Vision, cooperation needed for Menomonee Valley

Opinion piece in Milwaukee Business Journal

During the last 20 years, our region has seen a rebirth of the Menomonee Valley. An area that not so long ago would have been avoided by many, has transformed into a thriving entertainment and business complex providing opportunities for more expansion.

Once an isolated area traversed by bridges high above, the valley has become a hub of activity and development for our region. This amazing change is the result of the cooperative combined efforts of city, state, and federal leaders.

Those efforts date back to the late 1990s when leaders laid the groundwork for the current boom in the Valley. At that time, the state of Wisconsin, along with the city of Milwaukee, reached an agreement for the use of federal funds to rebuild the Sixth Street Viaduct.

The viaduct had fallen into disrepair and had been restricted to one lane in each direction. While it spanned the valley, north to south, there was no intersection at West Canal Street.

State and local leaders negotiated a new agreement for the use of federal transportation funds to aid the project. The viaduct replacement moved forward using an innovative design/build process that allowed for the project to be completed more quickly and efficiently than normal procurement processes.

With a new Sixth Street bridge and its Canal Street connection, the Menomonee Valley became more accessible on the east. On the west, state and local leaders had recently worked together to fund the construction of Miller Park, reconfiguring associated roads and interchanges.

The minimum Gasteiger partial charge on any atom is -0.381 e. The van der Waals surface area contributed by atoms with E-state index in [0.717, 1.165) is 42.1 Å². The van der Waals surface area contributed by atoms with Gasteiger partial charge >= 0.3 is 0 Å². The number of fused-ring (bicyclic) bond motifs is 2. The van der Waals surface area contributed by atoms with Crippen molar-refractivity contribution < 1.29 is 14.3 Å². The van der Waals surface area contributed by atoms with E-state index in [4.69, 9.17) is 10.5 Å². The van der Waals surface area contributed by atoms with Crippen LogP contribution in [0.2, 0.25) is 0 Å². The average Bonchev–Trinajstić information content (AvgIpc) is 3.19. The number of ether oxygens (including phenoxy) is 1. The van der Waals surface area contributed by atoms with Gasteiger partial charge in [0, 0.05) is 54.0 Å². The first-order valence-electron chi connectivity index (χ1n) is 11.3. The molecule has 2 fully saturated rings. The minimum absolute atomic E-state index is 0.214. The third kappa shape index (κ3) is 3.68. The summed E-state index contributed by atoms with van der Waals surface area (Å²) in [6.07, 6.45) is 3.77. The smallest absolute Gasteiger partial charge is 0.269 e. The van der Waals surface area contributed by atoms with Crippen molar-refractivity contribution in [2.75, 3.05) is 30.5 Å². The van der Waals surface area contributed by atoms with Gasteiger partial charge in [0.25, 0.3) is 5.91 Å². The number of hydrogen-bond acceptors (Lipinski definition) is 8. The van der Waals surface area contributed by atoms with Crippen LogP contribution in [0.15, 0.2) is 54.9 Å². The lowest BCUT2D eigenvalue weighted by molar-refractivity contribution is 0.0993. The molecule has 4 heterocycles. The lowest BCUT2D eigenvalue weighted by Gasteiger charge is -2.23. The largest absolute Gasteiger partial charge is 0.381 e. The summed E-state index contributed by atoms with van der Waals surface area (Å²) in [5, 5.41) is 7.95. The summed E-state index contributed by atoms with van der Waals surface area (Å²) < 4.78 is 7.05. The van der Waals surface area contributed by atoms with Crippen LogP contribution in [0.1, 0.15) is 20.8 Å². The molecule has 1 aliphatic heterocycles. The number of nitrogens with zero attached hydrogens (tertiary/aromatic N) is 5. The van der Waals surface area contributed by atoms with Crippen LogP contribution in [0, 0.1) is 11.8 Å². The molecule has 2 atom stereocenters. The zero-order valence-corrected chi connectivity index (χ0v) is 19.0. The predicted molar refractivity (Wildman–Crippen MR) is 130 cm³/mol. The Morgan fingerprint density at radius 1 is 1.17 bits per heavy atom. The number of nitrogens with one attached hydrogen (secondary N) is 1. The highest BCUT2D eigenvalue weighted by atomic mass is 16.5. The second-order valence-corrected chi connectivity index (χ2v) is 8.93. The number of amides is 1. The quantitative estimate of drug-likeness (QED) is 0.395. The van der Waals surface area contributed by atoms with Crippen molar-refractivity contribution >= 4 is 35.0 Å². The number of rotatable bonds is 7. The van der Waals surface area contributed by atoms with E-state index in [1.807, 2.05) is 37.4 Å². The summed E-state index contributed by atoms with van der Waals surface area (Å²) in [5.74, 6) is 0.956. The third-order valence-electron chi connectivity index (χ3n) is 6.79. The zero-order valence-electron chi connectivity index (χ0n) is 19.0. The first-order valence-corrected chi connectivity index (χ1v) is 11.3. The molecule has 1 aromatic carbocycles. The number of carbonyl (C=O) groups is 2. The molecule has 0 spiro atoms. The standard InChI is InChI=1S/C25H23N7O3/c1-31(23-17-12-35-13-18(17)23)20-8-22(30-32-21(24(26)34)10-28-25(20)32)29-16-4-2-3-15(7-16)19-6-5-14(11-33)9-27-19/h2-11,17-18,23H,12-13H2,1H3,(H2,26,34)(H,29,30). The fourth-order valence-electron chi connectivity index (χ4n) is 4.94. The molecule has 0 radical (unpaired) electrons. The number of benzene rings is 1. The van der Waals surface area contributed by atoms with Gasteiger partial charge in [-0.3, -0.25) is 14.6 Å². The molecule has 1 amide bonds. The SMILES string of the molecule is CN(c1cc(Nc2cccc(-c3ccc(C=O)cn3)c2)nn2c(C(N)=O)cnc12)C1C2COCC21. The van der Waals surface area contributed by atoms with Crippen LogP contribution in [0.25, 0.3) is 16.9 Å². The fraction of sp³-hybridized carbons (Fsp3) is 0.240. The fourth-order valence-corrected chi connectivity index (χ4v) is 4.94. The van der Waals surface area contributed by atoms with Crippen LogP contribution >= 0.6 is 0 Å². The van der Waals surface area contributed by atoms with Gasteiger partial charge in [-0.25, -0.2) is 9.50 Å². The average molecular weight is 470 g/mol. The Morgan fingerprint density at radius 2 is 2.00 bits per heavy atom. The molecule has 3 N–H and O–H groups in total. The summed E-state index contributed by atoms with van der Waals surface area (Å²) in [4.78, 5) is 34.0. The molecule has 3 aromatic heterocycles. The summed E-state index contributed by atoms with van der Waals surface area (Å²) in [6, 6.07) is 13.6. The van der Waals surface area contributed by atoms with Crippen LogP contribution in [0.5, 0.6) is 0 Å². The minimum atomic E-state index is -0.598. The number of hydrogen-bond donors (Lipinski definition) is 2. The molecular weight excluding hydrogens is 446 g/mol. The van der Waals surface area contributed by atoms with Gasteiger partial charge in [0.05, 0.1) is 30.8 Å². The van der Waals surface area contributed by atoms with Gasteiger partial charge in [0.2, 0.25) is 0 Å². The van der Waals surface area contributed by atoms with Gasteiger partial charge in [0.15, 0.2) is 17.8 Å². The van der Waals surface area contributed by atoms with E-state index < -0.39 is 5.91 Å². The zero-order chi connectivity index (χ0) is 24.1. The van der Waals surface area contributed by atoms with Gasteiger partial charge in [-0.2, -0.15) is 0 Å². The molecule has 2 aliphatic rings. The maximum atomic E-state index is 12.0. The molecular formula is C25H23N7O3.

Soon, the state and city also cooperated to fund the extension of Canal Street west to the stadium. This created a single route to travel the Valley from Sixth Street west to Miller Park.

What followed is an example of the renewal that can occur when government leaders at all levels work creatively to solve transportation and infrastructure problems. By applying a mix of local and state dollars and using creative processes like design/build, we now have a thriving Menomonee Valley that benefits the city, region, and state.

While attending the Milwaukee Business Journal’s recent program on the Business of Growing Milwaukee, highlighting the opportunities in the Menomonee Valley, I reflected on the fact that vision and cooperation from years ago set the stage for the current renaissance.

Some questioned the cooperative efforts, creative programs, and investments that were made at that time. A generation later, few could question the positive results achieved by those leaders, through vision and cooperation for improved infrastructure.